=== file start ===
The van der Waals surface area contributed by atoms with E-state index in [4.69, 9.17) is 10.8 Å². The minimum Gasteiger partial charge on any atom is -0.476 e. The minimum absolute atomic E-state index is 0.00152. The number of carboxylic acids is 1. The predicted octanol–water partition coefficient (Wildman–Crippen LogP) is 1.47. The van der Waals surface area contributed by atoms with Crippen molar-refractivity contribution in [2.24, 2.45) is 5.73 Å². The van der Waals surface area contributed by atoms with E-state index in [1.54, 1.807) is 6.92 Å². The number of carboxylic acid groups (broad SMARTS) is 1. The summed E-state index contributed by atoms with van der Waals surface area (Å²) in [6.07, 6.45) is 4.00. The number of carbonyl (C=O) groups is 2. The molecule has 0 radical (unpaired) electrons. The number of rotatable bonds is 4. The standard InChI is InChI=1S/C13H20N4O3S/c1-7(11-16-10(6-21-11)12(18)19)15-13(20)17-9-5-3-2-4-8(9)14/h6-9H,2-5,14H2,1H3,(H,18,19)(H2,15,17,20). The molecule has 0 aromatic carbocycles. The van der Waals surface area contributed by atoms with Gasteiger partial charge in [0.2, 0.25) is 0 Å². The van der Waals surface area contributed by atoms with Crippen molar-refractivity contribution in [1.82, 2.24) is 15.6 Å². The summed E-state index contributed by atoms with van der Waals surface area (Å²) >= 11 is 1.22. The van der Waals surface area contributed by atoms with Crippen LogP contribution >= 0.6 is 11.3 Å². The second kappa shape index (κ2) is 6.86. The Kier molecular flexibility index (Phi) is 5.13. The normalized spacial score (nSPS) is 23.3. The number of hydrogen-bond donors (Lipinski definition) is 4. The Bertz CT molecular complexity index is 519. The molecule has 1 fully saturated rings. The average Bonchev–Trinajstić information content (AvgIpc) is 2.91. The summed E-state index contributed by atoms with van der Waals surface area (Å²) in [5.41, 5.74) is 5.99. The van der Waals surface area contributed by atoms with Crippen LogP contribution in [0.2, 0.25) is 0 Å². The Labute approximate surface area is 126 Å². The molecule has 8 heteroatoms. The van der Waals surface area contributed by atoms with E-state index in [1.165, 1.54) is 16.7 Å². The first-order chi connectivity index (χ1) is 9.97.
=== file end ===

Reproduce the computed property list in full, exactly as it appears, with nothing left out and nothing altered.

The van der Waals surface area contributed by atoms with E-state index in [4.69, 9.17) is 10.8 Å². The minimum Gasteiger partial charge on any atom is -0.476 e. The minimum absolute atomic E-state index is 0.00152. The number of carboxylic acids is 1. The predicted octanol–water partition coefficient (Wildman–Crippen LogP) is 1.47. The van der Waals surface area contributed by atoms with Crippen molar-refractivity contribution in [2.24, 2.45) is 5.73 Å². The van der Waals surface area contributed by atoms with E-state index in [1.54, 1.807) is 6.92 Å². The number of carboxylic acid groups (broad SMARTS) is 1. The summed E-state index contributed by atoms with van der Waals surface area (Å²) in [6.07, 6.45) is 4.00. The number of carbonyl (C=O) groups is 2. The molecule has 0 radical (unpaired) electrons. The number of rotatable bonds is 4. The standard InChI is InChI=1S/C13H20N4O3S/c1-7(11-16-10(6-21-11)12(18)19)15-13(20)17-9-5-3-2-4-8(9)14/h6-9H,2-5,14H2,1H3,(H,18,19)(H2,15,17,20). The molecule has 0 aromatic carbocycles. The van der Waals surface area contributed by atoms with Gasteiger partial charge in [0.2, 0.25) is 0 Å². The van der Waals surface area contributed by atoms with Crippen molar-refractivity contribution in [1.82, 2.24) is 15.6 Å². The summed E-state index contributed by atoms with van der Waals surface area (Å²) >= 11 is 1.22. The van der Waals surface area contributed by atoms with Crippen LogP contribution >= 0.6 is 11.3 Å². The second kappa shape index (κ2) is 6.86. The Kier molecular flexibility index (Phi) is 5.13. The normalized spacial score (nSPS) is 23.3. The number of hydrogen-bond donors (Lipinski definition) is 4. The Bertz CT molecular complexity index is 519. The molecule has 1 fully saturated rings. The average Bonchev–Trinajstić information content (AvgIpc) is 2.91. The summed E-state index contributed by atoms with van der Waals surface area (Å²) in [5.41, 5.74) is 5.99. The van der Waals surface area contributed by atoms with Crippen LogP contribution in [0.2, 0.25) is 0 Å². The Labute approximate surface area is 126 Å². The molecule has 8 heteroatoms. The van der Waals surface area contributed by atoms with E-state index in [1.165, 1.54) is 16.7 Å². The first-order chi connectivity index (χ1) is 9.97.